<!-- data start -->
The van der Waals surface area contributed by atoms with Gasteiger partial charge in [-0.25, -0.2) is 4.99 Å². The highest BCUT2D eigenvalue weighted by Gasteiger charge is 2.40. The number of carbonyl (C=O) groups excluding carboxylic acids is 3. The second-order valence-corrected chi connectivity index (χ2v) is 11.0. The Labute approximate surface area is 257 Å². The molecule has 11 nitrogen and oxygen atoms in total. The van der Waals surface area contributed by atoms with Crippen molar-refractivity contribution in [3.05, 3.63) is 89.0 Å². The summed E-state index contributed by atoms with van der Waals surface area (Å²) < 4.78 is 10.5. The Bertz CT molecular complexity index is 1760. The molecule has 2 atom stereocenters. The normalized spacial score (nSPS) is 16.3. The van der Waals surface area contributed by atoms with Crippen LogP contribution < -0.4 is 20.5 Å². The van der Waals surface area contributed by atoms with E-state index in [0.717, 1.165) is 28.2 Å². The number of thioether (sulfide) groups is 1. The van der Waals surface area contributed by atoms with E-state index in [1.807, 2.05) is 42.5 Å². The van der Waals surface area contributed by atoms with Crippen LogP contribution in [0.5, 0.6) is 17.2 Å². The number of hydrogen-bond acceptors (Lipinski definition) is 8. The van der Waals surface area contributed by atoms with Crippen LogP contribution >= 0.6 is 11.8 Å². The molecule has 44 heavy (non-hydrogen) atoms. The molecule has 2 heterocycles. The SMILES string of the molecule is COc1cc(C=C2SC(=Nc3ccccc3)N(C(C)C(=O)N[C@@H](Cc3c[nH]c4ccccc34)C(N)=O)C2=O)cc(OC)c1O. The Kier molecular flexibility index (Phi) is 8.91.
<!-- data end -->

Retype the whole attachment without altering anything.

The van der Waals surface area contributed by atoms with Gasteiger partial charge in [-0.25, -0.2) is 4.99 Å². The highest BCUT2D eigenvalue weighted by Gasteiger charge is 2.40. The number of carbonyl (C=O) groups excluding carboxylic acids is 3. The second-order valence-corrected chi connectivity index (χ2v) is 11.0. The Labute approximate surface area is 257 Å². The molecule has 11 nitrogen and oxygen atoms in total. The van der Waals surface area contributed by atoms with Crippen molar-refractivity contribution in [3.05, 3.63) is 89.0 Å². The summed E-state index contributed by atoms with van der Waals surface area (Å²) < 4.78 is 10.5. The Bertz CT molecular complexity index is 1760. The molecule has 2 atom stereocenters. The normalized spacial score (nSPS) is 16.3. The van der Waals surface area contributed by atoms with Crippen LogP contribution < -0.4 is 20.5 Å². The van der Waals surface area contributed by atoms with E-state index in [0.717, 1.165) is 28.2 Å². The number of thioether (sulfide) groups is 1. The van der Waals surface area contributed by atoms with E-state index in [1.807, 2.05) is 42.5 Å². The van der Waals surface area contributed by atoms with Crippen LogP contribution in [0.5, 0.6) is 17.2 Å². The number of hydrogen-bond acceptors (Lipinski definition) is 8. The van der Waals surface area contributed by atoms with Crippen LogP contribution >= 0.6 is 11.8 Å². The molecule has 44 heavy (non-hydrogen) atoms. The molecule has 2 heterocycles. The SMILES string of the molecule is COc1cc(C=C2SC(=Nc3ccccc3)N(C(C)C(=O)N[C@@H](Cc3c[nH]c4ccccc34)C(N)=O)C2=O)cc(OC)c1O. The Kier molecular flexibility index (Phi) is 8.91.